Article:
Indeed, APC senatorial candidate in Enugu State, Mrs. Juliet Ibekaku-Nwagu summed it up as follows: “It is now clear that the organization has stopped representing the common interest of Ndigbo and as such ceased to be the mouthpiece of the Igbo nation.”
Allegedly empowered with a 300million pocket money, the Nwodo faction suspended dissentients such as Okwukwu and launched a ferocious campaign of intimidation to force Ndigbo in the heartland and other parts of Nigeria to abandon their individual right, guaranteed by the Nigerian Constitution, to choose candidates of their free will. As Churchil Nnobi has argued, this was unnecessary because Igbo already knew Peter Obi as their kinsman and did not need the Ohaneze’s coercion to do the right thing.
Nwakanma is active in the Igbo movement. He knows that the Ohaneze works through the town unions. So, he should be aware of the threats issued at such meetings. These include the threat that those who didn’t comply will have to shoulder the burden of taking the corpses of their late relatives’ home and that their shops in markets controlled by Igbo leaders would be shut.
There is no doubt that this hiring of Ohaneze by the PDP posed strategic difficulties to the APC in Lagos State. The party’s precursor, Alliance for Democracy began as a coalition of ethno-geographical forces and civil liberty associations against the annulment of June 12, 1993 election. At various times, several Igbo groups including Aka Ikenga and Amaka have allied with the party to sustain a positive environment for the promotion of the economic interests of the Ndigbo.
But this ruptured during the Jonathan for President Campaign when traditional allies of the party among the Ndigbo switched camp and made a deal with the PDP which upset the existing power relations and expectations. The party diagnosed this development as the result of inadequate integration of the Ndigbo and other non-Yoruba elements and adjusted appropriately by opening opportunities for “inclusivity” in the party structures and elective offices.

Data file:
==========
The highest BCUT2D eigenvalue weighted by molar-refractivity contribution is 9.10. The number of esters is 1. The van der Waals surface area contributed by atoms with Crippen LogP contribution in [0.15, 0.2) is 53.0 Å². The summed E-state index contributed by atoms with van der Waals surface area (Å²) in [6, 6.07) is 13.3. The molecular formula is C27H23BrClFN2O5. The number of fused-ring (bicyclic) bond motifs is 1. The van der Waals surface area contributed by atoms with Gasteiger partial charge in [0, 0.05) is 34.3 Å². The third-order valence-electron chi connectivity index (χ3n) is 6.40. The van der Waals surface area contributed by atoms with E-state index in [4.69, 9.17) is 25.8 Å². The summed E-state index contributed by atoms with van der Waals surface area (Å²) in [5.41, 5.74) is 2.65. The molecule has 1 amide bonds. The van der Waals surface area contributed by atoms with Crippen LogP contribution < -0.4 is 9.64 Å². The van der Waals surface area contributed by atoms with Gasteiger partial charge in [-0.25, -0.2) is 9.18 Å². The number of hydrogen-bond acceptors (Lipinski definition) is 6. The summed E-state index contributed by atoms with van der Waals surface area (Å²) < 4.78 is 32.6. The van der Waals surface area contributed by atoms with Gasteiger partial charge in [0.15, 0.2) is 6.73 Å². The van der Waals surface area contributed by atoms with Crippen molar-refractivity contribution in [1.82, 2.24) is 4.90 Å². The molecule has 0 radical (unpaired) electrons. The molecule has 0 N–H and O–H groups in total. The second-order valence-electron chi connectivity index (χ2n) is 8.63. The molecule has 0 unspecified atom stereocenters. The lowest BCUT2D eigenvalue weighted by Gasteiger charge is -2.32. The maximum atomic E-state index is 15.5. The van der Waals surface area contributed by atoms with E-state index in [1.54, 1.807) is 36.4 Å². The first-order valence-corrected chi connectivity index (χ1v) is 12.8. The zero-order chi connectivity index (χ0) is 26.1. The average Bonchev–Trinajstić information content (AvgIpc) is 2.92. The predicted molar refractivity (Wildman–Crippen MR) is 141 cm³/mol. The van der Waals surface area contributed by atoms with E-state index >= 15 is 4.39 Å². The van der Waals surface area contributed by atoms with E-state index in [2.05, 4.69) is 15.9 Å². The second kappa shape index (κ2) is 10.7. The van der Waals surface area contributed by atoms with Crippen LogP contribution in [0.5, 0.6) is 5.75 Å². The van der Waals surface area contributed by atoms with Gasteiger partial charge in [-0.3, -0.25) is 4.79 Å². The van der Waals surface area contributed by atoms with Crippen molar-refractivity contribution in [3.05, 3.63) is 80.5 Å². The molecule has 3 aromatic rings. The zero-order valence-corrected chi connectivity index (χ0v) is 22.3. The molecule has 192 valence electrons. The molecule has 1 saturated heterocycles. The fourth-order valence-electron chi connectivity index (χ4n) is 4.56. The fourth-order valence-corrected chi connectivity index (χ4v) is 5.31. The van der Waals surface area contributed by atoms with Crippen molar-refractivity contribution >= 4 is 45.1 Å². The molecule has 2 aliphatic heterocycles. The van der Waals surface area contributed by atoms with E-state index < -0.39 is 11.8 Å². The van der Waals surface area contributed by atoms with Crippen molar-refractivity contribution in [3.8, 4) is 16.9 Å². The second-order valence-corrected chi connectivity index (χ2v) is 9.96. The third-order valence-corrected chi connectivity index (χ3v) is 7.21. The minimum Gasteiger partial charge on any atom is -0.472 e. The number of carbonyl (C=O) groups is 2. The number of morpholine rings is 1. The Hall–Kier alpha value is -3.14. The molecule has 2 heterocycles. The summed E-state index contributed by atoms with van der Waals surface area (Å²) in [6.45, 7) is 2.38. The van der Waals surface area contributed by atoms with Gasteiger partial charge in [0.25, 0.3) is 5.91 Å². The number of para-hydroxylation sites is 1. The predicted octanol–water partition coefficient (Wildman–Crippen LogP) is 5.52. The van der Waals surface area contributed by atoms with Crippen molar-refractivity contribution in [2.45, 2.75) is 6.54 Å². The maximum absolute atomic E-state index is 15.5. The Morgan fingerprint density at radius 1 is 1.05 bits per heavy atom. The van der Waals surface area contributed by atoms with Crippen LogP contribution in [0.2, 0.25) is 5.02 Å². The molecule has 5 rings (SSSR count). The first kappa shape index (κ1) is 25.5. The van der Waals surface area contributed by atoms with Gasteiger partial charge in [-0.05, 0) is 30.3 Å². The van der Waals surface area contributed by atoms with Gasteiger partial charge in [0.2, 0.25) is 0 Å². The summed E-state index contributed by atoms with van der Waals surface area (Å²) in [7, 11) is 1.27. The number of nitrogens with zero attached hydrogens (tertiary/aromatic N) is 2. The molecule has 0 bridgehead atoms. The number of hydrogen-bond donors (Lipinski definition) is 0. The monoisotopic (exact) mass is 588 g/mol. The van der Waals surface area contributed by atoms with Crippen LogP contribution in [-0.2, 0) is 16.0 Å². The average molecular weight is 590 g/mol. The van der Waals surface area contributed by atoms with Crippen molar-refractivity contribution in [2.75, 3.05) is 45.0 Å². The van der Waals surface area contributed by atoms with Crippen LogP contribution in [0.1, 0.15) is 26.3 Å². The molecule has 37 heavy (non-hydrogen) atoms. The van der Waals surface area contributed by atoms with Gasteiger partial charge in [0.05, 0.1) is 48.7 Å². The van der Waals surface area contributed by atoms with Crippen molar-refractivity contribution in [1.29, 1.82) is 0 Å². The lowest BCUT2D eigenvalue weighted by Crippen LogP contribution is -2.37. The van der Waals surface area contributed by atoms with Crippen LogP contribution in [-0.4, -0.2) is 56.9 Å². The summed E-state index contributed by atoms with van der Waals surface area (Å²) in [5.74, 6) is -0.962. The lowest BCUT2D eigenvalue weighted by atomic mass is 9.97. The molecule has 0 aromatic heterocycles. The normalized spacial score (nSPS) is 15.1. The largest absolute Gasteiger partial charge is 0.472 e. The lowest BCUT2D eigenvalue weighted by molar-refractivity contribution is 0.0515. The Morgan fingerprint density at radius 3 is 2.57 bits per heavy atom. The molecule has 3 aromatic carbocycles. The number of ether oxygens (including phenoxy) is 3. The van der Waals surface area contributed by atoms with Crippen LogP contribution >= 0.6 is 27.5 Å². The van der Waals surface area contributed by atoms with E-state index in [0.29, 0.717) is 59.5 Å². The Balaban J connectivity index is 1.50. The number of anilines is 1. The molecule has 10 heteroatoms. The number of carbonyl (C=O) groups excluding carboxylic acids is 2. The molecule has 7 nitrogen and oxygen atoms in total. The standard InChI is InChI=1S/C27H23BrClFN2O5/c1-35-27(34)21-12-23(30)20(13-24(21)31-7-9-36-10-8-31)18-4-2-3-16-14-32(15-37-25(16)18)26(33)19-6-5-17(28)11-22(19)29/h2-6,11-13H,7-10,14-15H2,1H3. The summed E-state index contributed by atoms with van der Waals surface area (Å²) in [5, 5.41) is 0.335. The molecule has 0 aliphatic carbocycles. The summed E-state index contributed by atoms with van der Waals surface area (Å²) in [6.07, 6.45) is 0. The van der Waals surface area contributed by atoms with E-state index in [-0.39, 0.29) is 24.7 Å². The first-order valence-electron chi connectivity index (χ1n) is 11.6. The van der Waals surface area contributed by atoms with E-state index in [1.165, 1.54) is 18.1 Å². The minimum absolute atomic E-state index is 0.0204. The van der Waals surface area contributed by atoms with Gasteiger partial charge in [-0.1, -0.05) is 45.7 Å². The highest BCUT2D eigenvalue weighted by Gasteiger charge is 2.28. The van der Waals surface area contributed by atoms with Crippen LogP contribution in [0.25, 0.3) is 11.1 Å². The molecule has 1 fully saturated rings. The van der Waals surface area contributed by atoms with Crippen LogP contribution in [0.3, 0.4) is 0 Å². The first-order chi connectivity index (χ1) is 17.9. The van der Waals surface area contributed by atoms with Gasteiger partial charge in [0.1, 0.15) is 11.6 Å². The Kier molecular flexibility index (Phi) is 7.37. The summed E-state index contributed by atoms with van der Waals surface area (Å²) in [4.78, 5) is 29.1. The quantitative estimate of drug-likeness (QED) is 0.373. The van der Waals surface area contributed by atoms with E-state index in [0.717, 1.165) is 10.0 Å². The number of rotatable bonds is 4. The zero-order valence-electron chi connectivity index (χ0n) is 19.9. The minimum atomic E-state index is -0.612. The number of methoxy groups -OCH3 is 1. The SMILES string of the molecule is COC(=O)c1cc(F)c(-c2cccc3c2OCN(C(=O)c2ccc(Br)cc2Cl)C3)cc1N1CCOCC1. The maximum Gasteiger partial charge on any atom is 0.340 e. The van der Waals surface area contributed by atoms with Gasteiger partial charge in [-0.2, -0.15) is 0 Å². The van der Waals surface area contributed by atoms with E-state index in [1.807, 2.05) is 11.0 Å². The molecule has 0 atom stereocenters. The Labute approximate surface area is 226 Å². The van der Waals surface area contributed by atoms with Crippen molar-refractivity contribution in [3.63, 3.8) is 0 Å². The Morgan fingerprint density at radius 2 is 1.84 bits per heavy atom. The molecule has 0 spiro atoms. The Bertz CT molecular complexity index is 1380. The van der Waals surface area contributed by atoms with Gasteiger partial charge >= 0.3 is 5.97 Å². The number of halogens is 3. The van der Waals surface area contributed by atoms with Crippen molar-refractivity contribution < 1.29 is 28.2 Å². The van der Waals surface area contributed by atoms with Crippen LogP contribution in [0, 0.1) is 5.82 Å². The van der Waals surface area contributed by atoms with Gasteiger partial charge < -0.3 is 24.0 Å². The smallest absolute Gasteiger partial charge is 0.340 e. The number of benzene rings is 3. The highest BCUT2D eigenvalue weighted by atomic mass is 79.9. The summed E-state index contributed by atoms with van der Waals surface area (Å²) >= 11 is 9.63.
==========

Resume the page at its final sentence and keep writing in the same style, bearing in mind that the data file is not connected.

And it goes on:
In Oshodi-isolo Constituency II, covering Isolo and Ejigbo, this policy led to the sponsorship and election of Ohafia-born Grace Okere as the councilor for Ifoshi ward. In the March 9, 2019 election, the APC is sponsoring Hon. Jude Idimogu from Imo State as its candidate for the House of Assembly. As a nationalist, I played significant roles to make these happen to create a truly cosmopolitan community where love and brotherhood are not undermined by the promotion of tribal bigotry.
The Tinubu doctrine, which Nwakanma quotes copiously and derides as “blackmail” is based on the principle of reciprocity. If indeed, landowning families of Lagos welcome non-Yorubas by trading off their lands: if the governments put in place by the party have created the environment that has enabled the exercise of rights and acquisition of priviledges; if the Lagos APC has integrated the Ndigbo into its political system by presenting them on its platform, it deserves their support. The Tinubu doctrine demands that the citizens and residents of Lagos of Igbo extraction be allowed to vote according to their conscience, in appreciation of the progressive developments which make Lagos their destination of prosperity and not in fear of the coercive threats and intimidation of the Ohaneze.
It is a doctrine that urges Ohaneze to revert to its socio-cultural status as a common platform for the Ndigbo irrespective of the partisan interests of members and not to be hired to the highest bidder to undermine the political interests of fellow Igbo by its current mercantile leadership. –Kehinde Bamigbetan